September 20, 2023
Angels Too Soon: The School Fire of ’58, premieres Friday, September 22 at 8:00 pm on WTTW and streaming on the PBS app and at wttw.com/chicagostories.
On December 1, 1958, a fire swept through Our Lady of the Angels, a Catholic school in Chicago’s Humboldt Park neighborhood. The fire was devastating, killing 92 children and three nuns. “There wasn’t a street that didn’t lose a kid,” says Serge Uccetta in Angels Too Soon: The School Fire of ’58, which is the next Chicago Stories documentary, premiering Friday, September 22. It was a traumatic event that took an emotional toll on the children and their families, but as the documentary explores, their pain was rarely discussed openly at the time.
Carlos Lozano, who is interviewed in the documentary, was 10 years old when the fire broke out. He was in classroom 212, and suffered injuries after falling from the second floor window. It took him decades to discuss what he experienced. His daughter, Bianca Lozano, worked as the associate producer for the documentary and approached him to see if he would be interested in being interviewed. He was, and it was an emotional experience for both of them, but one that Carlos says he’s ultimately grateful for. WTTW spoke to Bianca and Carlos about what it was like to go through this process together.
The following interview has been condensed and edited for clarity.
Bianca, can you tell me how you first got involved with the project, knowing your family connection to the story?
Bianca: I saw [Chicago Stories executive producer] Anna Gardner put out topics that they were hoping to dig into for the next season. I was working on [The Boss and the Bulldozer] originally. And once I got that email and saw that the school fire was on that list, I immediately emailed her back and told her of my connection. I said, “Hey, if this gets greenlit, I would love the opportunity to work on this episode.” Once it got greenlit, she reached out to me and said, “Hey, this is going to happen if you want to be a part of it.”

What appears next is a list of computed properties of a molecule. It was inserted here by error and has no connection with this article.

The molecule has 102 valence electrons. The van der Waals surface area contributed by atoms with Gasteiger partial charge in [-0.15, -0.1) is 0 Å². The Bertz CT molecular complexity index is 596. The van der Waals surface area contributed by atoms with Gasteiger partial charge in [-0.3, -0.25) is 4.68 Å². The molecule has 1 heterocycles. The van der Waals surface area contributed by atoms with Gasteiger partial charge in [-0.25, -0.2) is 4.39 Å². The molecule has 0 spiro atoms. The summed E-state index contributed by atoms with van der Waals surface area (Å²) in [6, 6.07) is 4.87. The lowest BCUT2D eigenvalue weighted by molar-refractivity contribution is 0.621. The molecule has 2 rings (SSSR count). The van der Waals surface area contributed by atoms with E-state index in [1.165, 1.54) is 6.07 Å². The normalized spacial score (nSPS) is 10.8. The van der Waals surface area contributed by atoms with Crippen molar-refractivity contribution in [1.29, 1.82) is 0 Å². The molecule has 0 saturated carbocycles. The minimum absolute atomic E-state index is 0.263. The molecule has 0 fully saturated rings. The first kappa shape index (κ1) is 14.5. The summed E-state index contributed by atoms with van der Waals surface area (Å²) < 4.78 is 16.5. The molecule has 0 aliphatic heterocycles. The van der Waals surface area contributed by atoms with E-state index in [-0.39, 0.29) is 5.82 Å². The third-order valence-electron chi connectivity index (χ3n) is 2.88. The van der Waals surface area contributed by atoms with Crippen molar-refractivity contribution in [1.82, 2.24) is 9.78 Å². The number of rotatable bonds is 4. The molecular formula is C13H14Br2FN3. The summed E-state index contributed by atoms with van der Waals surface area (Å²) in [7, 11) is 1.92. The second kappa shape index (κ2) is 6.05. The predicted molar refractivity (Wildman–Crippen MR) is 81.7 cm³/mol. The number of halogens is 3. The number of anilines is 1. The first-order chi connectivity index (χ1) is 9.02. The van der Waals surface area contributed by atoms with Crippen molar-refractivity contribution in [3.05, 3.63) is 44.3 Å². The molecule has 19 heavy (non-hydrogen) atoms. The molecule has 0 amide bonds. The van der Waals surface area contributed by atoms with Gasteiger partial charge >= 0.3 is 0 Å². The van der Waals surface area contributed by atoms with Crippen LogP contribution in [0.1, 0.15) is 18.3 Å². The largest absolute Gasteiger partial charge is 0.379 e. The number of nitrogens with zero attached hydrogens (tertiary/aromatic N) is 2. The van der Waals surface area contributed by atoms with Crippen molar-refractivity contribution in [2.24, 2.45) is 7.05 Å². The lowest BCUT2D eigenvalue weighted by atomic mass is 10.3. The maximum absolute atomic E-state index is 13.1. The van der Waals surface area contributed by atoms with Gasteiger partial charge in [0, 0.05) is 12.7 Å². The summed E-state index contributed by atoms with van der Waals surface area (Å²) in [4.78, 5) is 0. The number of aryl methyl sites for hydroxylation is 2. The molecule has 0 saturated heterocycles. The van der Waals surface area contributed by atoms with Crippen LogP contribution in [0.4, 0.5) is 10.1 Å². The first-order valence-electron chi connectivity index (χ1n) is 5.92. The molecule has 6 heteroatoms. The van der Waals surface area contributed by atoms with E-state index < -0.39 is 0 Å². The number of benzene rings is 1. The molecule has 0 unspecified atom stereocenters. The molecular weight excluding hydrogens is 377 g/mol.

How did you approach your dad about being in the documentary?
Bianca: I waited a while because this was all coming from me. I didn't want to string him along emotionally until I knew it was a for-sure thing. Once I was officially working on the episode, I reached out to him and just kind of kept it very general at first … I circled around it. I don't think I was very direct because I didn't know how he felt about it. But then I finally asked him, “Are you willing to talk on camera?” And luckily he was.
Carlos, how did all of this feel from your perspective? How did you feel when Bianca approached you?
Carlos: I think my initial reaction was, “Well, okay,” not really thinking deeply about it. Then Bianca did a [pre-interview], a very formal interview over the phone, it lasted, an hour – right Bianca?
Bianca: Yeah, a little longer than an hour.
Carlos: She kind of worked her way into it. And that helped me move into it because, again, it's something that I really don't think about much. I mean, it was 65 years ago. It’s something that I really rarely talked about. … [Bianca] handled everything very, very well, and she asked me some pretty deep questions. I think it helped me get into it. And then it was no longer my daughter that was interviewing. It was an interview, and the kind of questions she was asking me really got me into the subject again, because it's hard. It's something that's not easily opened up to.
Bianca, talk about the experience of sitting in on the taped interview. Once you get in there with the actual cameras on your dad, that can change the dynamic a bit.
Bianca: I will say the good thing for me is I did the pre-interview. I mean, I was just finding out all this information from my dad on the interview call with him. Before that, we never discussed the fire. I never knew what he really went through. Growing up, I knew that he was in this big fire. I knew it was a major thing. But because we didn't discuss it at home, because it wasn't something he wanted to talk about, I didn't know the details. I didn't know how tragic and scary all that was for him until I did the pre-interview. So, luckily that helped set the tone for me. But come interview day, I was bawling like a baby during his interview because, again … knowing that he went through that and knowing that he's been living with that all the time. It was very hard to hear and to hear him talk about it. In his interview, he struggles a little bit when it comes to talking about that exact moment in his classroom. And so it was hard for me, to be honest.
Carlos, what was it like to see Bianca at work doing her job? Talk about what it was like telling your story on camera and what was going through your head.